The U.S. Department of Transportation wants what we want: Improvements to bicycle and pedestrian safety.
As recently as 2010, the U.S. DOT put out a policy statement on bicycle and pedestrian accommodations, which called for, among other things, “Pedestrian and bicycle facilities … meet accessibility requirements and provide safe, convenient, and interconnected transportation networks.”
Now, U.S. Transportation Secretary Anthony Foxx is challenging local civic leaders to take a stand on that policy statement.
In a recent press release, Foxx has created something called the “Mayors’ Challenge,” in which he calls upon mayors and local leaders to issue public statements about the importance of bicycle and pedestrian safety, form a local action team to advance some safety and accessibility goals, and take local action through a number of challenge activities.
Among those challenges:
- Take a Complete Streets approach
- Identify and address barriers to make streets safe and convenient for all road users, including people of all ages and abilities and those using assistive mobility devices
- Gather and track biking and walking data
- Use designs that are appropriate to the context of the street and its uses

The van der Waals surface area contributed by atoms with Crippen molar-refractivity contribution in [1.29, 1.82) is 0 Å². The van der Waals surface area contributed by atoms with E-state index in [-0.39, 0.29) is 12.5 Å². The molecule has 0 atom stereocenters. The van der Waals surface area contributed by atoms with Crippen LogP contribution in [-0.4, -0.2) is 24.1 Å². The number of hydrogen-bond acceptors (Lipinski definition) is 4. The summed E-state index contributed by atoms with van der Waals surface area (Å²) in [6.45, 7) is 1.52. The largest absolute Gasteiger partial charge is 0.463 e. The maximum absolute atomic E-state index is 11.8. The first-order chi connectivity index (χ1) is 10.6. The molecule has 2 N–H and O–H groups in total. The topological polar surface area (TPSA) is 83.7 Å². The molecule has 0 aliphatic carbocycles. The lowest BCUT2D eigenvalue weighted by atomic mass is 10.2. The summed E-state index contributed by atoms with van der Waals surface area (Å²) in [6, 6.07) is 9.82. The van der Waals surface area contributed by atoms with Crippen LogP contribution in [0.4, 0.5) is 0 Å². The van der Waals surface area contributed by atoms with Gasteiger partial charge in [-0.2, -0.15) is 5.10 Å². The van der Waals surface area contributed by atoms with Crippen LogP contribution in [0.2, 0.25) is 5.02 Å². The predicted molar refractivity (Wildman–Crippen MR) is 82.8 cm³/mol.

- Capture opportunities to build on-road bike networks during routine resurfacing
- Improve walking and biking safety laws and regulations
- Educate and enforce proper road use behavior by all
If those challenges sound familiar, it’s because, in so many words, they’re exactly what the Bicycle Coalition of Greater Philadelphia and our partners in the Better Mobility Working Group have been pushing the next mayor and City Council to make a dedication to. We’re hosting a Better Mobility forum for all the mayoral candidates on March 19, in which the candidates will be asked to go on the record regarding their transportation and mobility priorities.
Read more about the Better Mobility 2015 platform here.
RSVP to the forum here.
And in the meantime, let’s urge our city leaders to join Secretary Foxx’s call to action. Click here to learn more.